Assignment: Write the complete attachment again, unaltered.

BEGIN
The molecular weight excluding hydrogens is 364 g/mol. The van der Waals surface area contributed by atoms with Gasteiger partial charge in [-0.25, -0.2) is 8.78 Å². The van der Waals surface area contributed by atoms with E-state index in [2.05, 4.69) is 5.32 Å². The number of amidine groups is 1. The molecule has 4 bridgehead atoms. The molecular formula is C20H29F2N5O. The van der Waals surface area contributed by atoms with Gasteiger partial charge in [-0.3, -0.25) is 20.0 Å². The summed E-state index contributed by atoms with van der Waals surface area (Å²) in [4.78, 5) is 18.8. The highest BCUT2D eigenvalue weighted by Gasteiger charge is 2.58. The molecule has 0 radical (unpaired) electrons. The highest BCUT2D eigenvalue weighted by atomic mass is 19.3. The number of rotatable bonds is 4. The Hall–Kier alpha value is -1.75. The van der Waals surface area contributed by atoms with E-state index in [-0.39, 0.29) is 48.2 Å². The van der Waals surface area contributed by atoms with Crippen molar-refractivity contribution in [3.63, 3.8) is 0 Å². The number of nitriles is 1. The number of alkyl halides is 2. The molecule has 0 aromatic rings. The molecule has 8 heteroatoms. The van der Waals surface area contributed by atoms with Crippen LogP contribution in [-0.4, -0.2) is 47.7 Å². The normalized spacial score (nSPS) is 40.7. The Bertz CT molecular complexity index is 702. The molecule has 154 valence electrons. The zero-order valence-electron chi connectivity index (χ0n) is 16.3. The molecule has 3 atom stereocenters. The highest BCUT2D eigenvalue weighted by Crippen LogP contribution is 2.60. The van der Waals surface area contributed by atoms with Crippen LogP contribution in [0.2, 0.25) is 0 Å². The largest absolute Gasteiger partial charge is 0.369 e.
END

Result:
The molecular weight excluding hydrogens is 364 g/mol. The van der Waals surface area contributed by atoms with Gasteiger partial charge in [-0.25, -0.2) is 8.78 Å². The van der Waals surface area contributed by atoms with E-state index in [2.05, 4.69) is 5.32 Å². The number of amidine groups is 1. The molecule has 4 bridgehead atoms. The molecular formula is C20H29F2N5O. The van der Waals surface area contributed by atoms with Gasteiger partial charge in [-0.3, -0.25) is 20.0 Å². The summed E-state index contributed by atoms with van der Waals surface area (Å²) in [4.78, 5) is 18.8. The highest BCUT2D eigenvalue weighted by Gasteiger charge is 2.58. The molecule has 0 radical (unpaired) electrons. The highest BCUT2D eigenvalue weighted by atomic mass is 19.3. The number of rotatable bonds is 4. The Hall–Kier alpha value is -1.75. The van der Waals surface area contributed by atoms with E-state index in [-0.39, 0.29) is 48.2 Å². The van der Waals surface area contributed by atoms with Crippen molar-refractivity contribution in [3.63, 3.8) is 0 Å². The number of nitriles is 1. The number of alkyl halides is 2. The molecule has 0 aromatic rings. The molecule has 8 heteroatoms. The van der Waals surface area contributed by atoms with Crippen LogP contribution in [-0.4, -0.2) is 47.7 Å². The normalized spacial score (nSPS) is 40.7. The Bertz CT molecular complexity index is 702. The molecule has 154 valence electrons. The zero-order valence-electron chi connectivity index (χ0n) is 16.3. The molecule has 3 atom stereocenters. The highest BCUT2D eigenvalue weighted by Crippen LogP contribution is 2.60. The van der Waals surface area contributed by atoms with Crippen LogP contribution in [0.2, 0.25) is 0 Å². The largest absolute Gasteiger partial charge is 0.369 e.